US$0.50 or US$1 beer?
There are lots of night-time hangouts in Siem Reap and especially right in the heart of the Old Quarter is Pub Street. Restaurants and bars line this street, and the Night Market is right at the end with vendors selling food and the usual tourist souvenirs.
What I liked about Siem Reap’s Pub Street is the absence of sleaze. The atmosphere is safe and relaxed – none of those a-go-go bars and prostitutes along the street – and the road is cordoned off at night, thus no traffic to worry about especially if you are staggering around past midnight!
Food and drinks in Siem Reap are amazingly cheap. At Pub Street, beers are sold for as cheap as US$0.50 or US$1.00, and the total cost of dinner for, let’s say, four people with orders of four dishes of food and a couple of beers, is around US$8-10! My friends and I joked about how we were spoilt for choices – shall we have the US$0.50 or US$1 beer? 🙂
The smile of Khmer
The next morning, we decided to do our exploration a little differently. Most tourists would head off right away to Angkor Wat at the start of the day followed by Angkor Thom and Bayon but our driver advised us otherwise. This is because we wanted no rush in our exploration as we wanted time to read up on the history behind those ruins and appreciate them. Therefore, he advised us to start off with Angkor Thom where there’s lesser crowd in the morning compared with Angkor Wat.
Angkor Thom is said to be the ultimate achievement of Jayavarman VII, the greatest of all the Khmer kings. Also known as the “Great City”, Angkor Thom was constructed in the late twelfth century and probably had supported a population of one million people in it. According to the Moon Spotlight guide book, the entire city is a representation of the Hindu universe with its high walls and a moat, symbolizing the mountain ranges and ocean surrounding Mount Meru.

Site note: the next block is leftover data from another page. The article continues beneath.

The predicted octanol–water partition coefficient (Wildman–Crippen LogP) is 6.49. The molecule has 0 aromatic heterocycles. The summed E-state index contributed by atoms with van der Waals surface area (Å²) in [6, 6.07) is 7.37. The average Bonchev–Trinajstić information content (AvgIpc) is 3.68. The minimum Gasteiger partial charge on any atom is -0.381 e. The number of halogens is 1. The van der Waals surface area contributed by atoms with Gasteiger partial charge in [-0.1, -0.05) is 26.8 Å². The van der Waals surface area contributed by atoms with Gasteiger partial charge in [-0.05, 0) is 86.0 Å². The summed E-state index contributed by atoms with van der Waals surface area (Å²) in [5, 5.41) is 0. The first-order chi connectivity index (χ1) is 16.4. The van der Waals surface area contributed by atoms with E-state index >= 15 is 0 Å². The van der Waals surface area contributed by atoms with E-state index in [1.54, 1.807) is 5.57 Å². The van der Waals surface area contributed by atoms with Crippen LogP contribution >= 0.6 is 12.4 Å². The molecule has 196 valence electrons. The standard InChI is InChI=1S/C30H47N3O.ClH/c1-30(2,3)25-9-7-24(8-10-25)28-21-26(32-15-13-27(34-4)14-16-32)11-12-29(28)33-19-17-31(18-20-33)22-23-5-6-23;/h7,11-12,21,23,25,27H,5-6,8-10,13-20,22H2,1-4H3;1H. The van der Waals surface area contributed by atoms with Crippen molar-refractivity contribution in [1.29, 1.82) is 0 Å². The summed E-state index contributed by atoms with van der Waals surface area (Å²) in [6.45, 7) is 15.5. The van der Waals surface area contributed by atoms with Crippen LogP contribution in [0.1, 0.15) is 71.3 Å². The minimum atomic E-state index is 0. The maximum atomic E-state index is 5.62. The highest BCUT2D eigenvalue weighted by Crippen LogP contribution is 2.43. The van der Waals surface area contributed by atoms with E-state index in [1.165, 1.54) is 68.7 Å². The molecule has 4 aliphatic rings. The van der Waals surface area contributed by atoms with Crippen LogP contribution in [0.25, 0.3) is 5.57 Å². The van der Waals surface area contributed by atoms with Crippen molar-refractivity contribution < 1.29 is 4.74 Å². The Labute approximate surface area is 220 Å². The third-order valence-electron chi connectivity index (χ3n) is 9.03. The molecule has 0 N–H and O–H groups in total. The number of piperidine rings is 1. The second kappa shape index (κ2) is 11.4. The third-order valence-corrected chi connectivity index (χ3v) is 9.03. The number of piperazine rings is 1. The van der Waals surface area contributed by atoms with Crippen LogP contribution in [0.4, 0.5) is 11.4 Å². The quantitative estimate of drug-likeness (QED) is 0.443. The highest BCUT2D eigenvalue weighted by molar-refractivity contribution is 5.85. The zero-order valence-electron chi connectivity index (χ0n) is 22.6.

We entered the city via a raised road above the moat which is lined by 54 gods on the left and 54 demons on the right with each group holding a naga snake. All roads running through the main gates lead towards the Bayon, the heart of Angkor Thom.
Bayon is the state temple of Angkor Thom and many visitors would associate it with the mystery faces carved on the towers of the temple. There are more than 200 faces on 54 towers following every visitor around the temple. The faces – the smile of Khmer – are mysterious because there are several hypotheses on what they represented. Some researchers believe the face belongs to the bodhisattva of compassion while others think the face represents Jayavarman VII, the king himself. There is a possibility that the two hypotheses could be correct – Jayavarman would have regarded himself as a devaraja (god-king).
Apart from the stone faces, Bayon is also known for their incredible bas-reliefs which cover an area of approximately 1.2 kilometres. I was so blown away by the skill and artistry of the bas-reliefs: they were just beautiful as every contour of a figure was retained at all angles and it looked so naturally done; and the hard work and sweat that went into those masterpieces. Does the world still have this kind of talent and skill in stonemasonry in today’s times?